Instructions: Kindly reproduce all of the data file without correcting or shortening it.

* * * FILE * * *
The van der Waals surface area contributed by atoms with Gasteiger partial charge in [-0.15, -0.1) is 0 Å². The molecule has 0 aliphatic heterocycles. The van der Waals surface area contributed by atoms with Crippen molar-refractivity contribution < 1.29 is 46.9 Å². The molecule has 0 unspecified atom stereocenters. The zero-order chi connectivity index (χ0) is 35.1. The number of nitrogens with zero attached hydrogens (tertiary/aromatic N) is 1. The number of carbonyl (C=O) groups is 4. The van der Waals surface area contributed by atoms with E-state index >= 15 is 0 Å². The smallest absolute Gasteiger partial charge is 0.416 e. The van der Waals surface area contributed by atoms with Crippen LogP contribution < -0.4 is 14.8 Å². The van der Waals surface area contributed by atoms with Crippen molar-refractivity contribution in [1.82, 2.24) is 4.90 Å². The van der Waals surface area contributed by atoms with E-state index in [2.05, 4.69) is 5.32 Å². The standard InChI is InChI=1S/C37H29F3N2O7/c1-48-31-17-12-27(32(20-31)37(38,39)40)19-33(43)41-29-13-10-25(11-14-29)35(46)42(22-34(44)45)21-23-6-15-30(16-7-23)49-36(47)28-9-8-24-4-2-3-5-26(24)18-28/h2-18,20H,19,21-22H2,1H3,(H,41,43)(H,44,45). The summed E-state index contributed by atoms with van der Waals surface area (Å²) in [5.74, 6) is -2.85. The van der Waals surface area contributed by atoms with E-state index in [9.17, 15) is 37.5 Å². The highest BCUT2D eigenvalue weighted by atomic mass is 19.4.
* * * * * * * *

The van der Waals surface area contributed by atoms with Gasteiger partial charge in [-0.15, -0.1) is 0 Å². The molecule has 0 aliphatic heterocycles. The van der Waals surface area contributed by atoms with Crippen molar-refractivity contribution < 1.29 is 46.9 Å². The molecule has 0 unspecified atom stereocenters. The zero-order chi connectivity index (χ0) is 35.1. The number of nitrogens with zero attached hydrogens (tertiary/aromatic N) is 1. The number of carbonyl (C=O) groups is 4. The van der Waals surface area contributed by atoms with E-state index >= 15 is 0 Å². The smallest absolute Gasteiger partial charge is 0.416 e. The van der Waals surface area contributed by atoms with Crippen LogP contribution < -0.4 is 14.8 Å². The van der Waals surface area contributed by atoms with Crippen molar-refractivity contribution in [1.82, 2.24) is 4.90 Å². The van der Waals surface area contributed by atoms with E-state index in [2.05, 4.69) is 5.32 Å². The standard InChI is InChI=1S/C37H29F3N2O7/c1-48-31-17-12-27(32(20-31)37(38,39)40)19-33(43)41-29-13-10-25(11-14-29)35(46)42(22-34(44)45)21-23-6-15-30(16-7-23)49-36(47)28-9-8-24-4-2-3-5-26(24)18-28/h2-18,20H,19,21-22H2,1H3,(H,41,43)(H,44,45). The summed E-state index contributed by atoms with van der Waals surface area (Å²) in [5.74, 6) is -2.85. The van der Waals surface area contributed by atoms with E-state index in [9.17, 15) is 37.5 Å². The highest BCUT2D eigenvalue weighted by atomic mass is 19.4.